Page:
KARACHI: An experienced dog trainer in Northern Ireland has detected a potentially life-saving way of shielding epileptic people from dreaded seizures, according to the BBC.
Neil Powell, from the seaside resort town of Newcastle, has been awarded a PhD after research he led at the Queen’s University Belfast showed dogs can predict epileptic seizures and warn owners, says a report on the BBC’s website.
Mr Powell, 75, has worked at disaster sites around the world with his sniffer dogs since he trained as a search and rescue dog handler in the mid-1970s.
His dogs found many missing people and recovered bodies at major earthquakes in Algeria and Pakistan and from the 1988 Lockerbie air disaster.
“Mr Powell… has now turned his attention to another potentially life-saving use of the powerful sense of smell possessed by pet dogs,” said the website.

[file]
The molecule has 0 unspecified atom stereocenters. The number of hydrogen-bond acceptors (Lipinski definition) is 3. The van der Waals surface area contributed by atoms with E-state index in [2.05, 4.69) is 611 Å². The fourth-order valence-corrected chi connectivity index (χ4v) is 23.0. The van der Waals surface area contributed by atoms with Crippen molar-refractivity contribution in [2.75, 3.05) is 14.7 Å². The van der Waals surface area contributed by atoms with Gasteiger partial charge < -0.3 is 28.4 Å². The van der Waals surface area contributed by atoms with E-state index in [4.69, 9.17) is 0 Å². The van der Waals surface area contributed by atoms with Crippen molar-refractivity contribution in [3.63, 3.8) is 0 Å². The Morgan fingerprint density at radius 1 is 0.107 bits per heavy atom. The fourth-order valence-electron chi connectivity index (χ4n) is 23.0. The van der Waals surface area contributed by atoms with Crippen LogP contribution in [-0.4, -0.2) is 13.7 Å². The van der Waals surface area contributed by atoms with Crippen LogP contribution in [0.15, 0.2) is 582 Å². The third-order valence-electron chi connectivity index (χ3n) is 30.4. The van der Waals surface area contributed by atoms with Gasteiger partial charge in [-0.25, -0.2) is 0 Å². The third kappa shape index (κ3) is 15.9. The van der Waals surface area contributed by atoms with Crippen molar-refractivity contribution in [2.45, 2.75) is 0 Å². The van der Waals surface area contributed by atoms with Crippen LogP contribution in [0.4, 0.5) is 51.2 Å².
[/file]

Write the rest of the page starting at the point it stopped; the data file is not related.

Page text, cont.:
Neil Powell’s canines found missing people and recovered bodies after quakes in Pakistan, Algeria
According to the report, dogs in Mr Powell’s study reacted to an odour associated with seizures and then tried to “warn” their owners by grabbing their attention.
During the study, an epileptic woman said she noticed how her dog used to come close to her some 15 minutes before a seizure and just stare at her. Ultimately, she realised that it was her pet’s way of trying to warn her of the coming fit.
“Karen Browne, from County Galway… said scientific evidence that her dog was giving her a 15-minute warning of an impending seizure was a great comfort,” said the report. “I am enormously grateful to have a pet dog that can do something that extraordinary.”
Published in Dawn, October 11th, 2021